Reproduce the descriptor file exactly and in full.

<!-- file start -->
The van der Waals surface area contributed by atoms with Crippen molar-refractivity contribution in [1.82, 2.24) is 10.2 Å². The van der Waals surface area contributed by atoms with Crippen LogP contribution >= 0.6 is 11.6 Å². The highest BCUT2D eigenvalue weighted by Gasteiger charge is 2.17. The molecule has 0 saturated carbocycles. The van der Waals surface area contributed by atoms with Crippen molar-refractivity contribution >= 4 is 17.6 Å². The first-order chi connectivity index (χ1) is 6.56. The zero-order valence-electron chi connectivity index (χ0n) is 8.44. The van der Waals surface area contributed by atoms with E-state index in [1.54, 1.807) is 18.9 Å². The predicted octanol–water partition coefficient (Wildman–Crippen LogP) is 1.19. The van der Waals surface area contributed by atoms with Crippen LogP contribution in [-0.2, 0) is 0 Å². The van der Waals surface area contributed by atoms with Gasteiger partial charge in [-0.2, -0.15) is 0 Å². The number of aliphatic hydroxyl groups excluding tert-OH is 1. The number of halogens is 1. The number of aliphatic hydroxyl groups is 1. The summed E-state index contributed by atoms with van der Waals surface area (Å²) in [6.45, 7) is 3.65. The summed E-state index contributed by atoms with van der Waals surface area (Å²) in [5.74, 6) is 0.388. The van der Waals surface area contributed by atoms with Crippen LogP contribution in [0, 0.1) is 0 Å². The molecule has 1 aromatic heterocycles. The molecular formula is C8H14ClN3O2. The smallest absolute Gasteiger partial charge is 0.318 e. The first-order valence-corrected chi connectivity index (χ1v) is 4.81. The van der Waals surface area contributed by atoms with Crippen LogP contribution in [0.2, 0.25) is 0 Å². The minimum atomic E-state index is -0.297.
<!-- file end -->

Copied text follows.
The van der Waals surface area contributed by atoms with Crippen molar-refractivity contribution in [1.82, 2.24) is 10.2 Å². The van der Waals surface area contributed by atoms with Crippen LogP contribution >= 0.6 is 11.6 Å². The highest BCUT2D eigenvalue weighted by Gasteiger charge is 2.17. The molecule has 0 saturated carbocycles. The van der Waals surface area contributed by atoms with Crippen molar-refractivity contribution >= 4 is 17.6 Å². The first-order chi connectivity index (χ1) is 6.56. The zero-order valence-electron chi connectivity index (χ0n) is 8.44. The van der Waals surface area contributed by atoms with E-state index in [1.54, 1.807) is 18.9 Å². The predicted octanol–water partition coefficient (Wildman–Crippen LogP) is 1.19. The van der Waals surface area contributed by atoms with Crippen LogP contribution in [-0.2, 0) is 0 Å². The van der Waals surface area contributed by atoms with Gasteiger partial charge in [-0.2, -0.15) is 0 Å². The number of aliphatic hydroxyl groups excluding tert-OH is 1. The number of halogens is 1. The number of aliphatic hydroxyl groups is 1. The summed E-state index contributed by atoms with van der Waals surface area (Å²) in [6.45, 7) is 3.65. The summed E-state index contributed by atoms with van der Waals surface area (Å²) in [5.74, 6) is 0.388. The van der Waals surface area contributed by atoms with Crippen LogP contribution in [0, 0.1) is 0 Å². The molecule has 1 aromatic heterocycles. The molecular formula is C8H14ClN3O2. The smallest absolute Gasteiger partial charge is 0.318 e. The first-order valence-corrected chi connectivity index (χ1v) is 4.81. The van der Waals surface area contributed by atoms with Crippen LogP contribution in [0.2, 0.25) is 0 Å². The minimum atomic E-state index is -0.297.